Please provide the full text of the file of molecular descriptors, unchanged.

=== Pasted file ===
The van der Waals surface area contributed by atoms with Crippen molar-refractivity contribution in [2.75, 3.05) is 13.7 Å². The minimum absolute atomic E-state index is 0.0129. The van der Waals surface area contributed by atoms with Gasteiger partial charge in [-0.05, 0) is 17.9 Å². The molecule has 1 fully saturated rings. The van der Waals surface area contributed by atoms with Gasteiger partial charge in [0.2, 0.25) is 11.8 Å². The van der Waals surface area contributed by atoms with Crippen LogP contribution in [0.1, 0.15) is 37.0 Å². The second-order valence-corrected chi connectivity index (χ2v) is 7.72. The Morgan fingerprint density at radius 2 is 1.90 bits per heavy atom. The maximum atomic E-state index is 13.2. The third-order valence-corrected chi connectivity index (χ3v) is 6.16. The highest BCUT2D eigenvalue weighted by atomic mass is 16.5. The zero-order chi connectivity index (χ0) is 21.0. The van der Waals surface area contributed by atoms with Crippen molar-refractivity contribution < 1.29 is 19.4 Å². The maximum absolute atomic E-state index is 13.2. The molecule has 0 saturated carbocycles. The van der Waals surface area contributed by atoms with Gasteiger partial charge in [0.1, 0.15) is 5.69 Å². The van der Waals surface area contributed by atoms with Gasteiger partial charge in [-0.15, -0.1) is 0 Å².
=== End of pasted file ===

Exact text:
The van der Waals surface area contributed by atoms with Crippen molar-refractivity contribution in [2.75, 3.05) is 13.7 Å². The minimum absolute atomic E-state index is 0.0129. The van der Waals surface area contributed by atoms with Gasteiger partial charge in [-0.05, 0) is 17.9 Å². The molecule has 1 fully saturated rings. The van der Waals surface area contributed by atoms with Gasteiger partial charge in [0.2, 0.25) is 11.8 Å². The van der Waals surface area contributed by atoms with Crippen LogP contribution in [0.1, 0.15) is 37.0 Å². The second-order valence-corrected chi connectivity index (χ2v) is 7.72. The Morgan fingerprint density at radius 2 is 1.90 bits per heavy atom. The maximum atomic E-state index is 13.2. The third-order valence-corrected chi connectivity index (χ3v) is 6.16. The highest BCUT2D eigenvalue weighted by atomic mass is 16.5. The zero-order chi connectivity index (χ0) is 21.0. The van der Waals surface area contributed by atoms with Crippen molar-refractivity contribution < 1.29 is 19.4 Å². The maximum absolute atomic E-state index is 13.2. The molecule has 0 saturated carbocycles. The van der Waals surface area contributed by atoms with Gasteiger partial charge in [0.1, 0.15) is 5.69 Å². The van der Waals surface area contributed by atoms with Gasteiger partial charge in [-0.15, -0.1) is 0 Å².